Certificate of Resale


NVLegislature

**Effective June 9, 2009**

The majority of SB253 is effetive 10.1.09, but per AB 350, section 8 of SB253 is, “effective upon passage and approval”

 

This is a follow up to Nevada CIC Charges for Resale Packages  from January 30, 2009 which was a follow up to the REO and Resale packages  from November 9, 2007.
 
On June 26, 2009, I will discuss RENT RESTRICTIONS and CIC changes.
 
On July 3,  2009 I will discuss CIC liens for non-payment of dues and the foreclosing bank’s responsibility for past payments.
 
I.          Seller Responsible for Cost of CIC Package.
 
Effective June 9, 2009 (6.09.09  it has a nice ring) the CIC package shall be provided at, at the expense of the unit’s owner.”
 
OLD language: What used to read as “a unit’s owner or his authorized agent shall furnish to a purchaser a resale package …,” which caused great confusion and discussion is deleted.
NEW language: The statute now instructs, “a unit’s owner or his authorized agent shall, at the expense of the unit’s owner, furnish to a purchaser a resale package …”

The debate is over – the seller must pay for it.  Now, that likely does not stop the listing agent from asking the Buyer to pay for it up front (like an appraisal) and be reimbursed at time of closing.

If the Seller refuses to provide and the escrow closes, the Buyer still (even in this new law) loses any right to claim damages.  If the Seller and Buyer agree (right or wrong) to simply not have the package delivered, this form will serve to keep your transaction folder complete, click on this title to retrieve it: Re-Sale’ Package Non Receipt Buyers’ Hold Harmless of Broker.

II.         Packages Must Now Contain Amount of Transfer Fees.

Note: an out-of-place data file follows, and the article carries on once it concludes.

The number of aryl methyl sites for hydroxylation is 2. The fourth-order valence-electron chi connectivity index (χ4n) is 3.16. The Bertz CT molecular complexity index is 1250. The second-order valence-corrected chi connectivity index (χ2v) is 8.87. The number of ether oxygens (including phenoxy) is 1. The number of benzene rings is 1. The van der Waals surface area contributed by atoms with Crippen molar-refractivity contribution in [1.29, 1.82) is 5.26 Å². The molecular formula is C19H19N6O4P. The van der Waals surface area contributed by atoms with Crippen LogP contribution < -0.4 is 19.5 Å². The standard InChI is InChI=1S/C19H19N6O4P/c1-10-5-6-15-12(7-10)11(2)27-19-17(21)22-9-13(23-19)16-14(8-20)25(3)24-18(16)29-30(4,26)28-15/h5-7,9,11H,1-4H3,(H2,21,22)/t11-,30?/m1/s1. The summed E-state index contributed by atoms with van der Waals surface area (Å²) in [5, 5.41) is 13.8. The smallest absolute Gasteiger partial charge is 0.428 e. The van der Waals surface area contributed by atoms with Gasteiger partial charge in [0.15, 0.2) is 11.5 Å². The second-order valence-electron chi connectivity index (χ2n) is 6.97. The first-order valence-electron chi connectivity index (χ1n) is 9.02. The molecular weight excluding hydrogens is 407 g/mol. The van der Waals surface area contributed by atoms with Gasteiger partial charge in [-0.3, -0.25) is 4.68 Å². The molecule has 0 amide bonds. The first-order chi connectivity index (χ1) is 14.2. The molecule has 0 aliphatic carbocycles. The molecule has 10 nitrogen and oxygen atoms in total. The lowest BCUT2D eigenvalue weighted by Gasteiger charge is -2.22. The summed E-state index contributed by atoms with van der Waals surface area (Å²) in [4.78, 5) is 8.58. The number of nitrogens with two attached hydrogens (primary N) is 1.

A resale package must now contain a, “A statement of any transfer fees, transaction fees or any other fees associated with the resale of a unit.”  NRS 116.4109 (1)(e).  This is helpful.  Many times the transfer fees were learned of after close of escrow.  This not the fee for the package, rather a fee to ‘join’ the association.

Advertisements

 

Can an association limit the amount of rentals in an association? Yes and No.  The Covenants, Conditions and Restrictions (CC&Rs) also know as a ‘declaration’ within an association can limit many things.  Limiting the amount of rentals is certainly an option.  Any subject matter that is not protected can be limited.  For example, it is not allowed to restrict family status, nor race, creed, color, etc. 

 

The question, however, is if the restriction was in place at the time of the recording of the CC&Rs.  A recent example that I was asked about was a ‘modification’ to the CC&Rs to limit rental use which was imposed by a Board of Directors. This is not allowed.  A modification of a restriction which limits the “use” of a property must be passed by the “unanimous consent of the owners affected.”  NRS 116.2117.

 

If your client is dealing with an association that limits the amount of renters, have your client do some research.  The client should contact the association and ask, “Which is the restriction that limits rental use? When was it created? If it was an amendment did it comply with NRS 116.2117 by gaining a unanimous consent of those properties affected? 

 

Note:  Even if the CC&Rs declare that a percentage of affected owners less than 100% is required to pass such an amendment, there is an argument that the statute trumps and 100% is still required.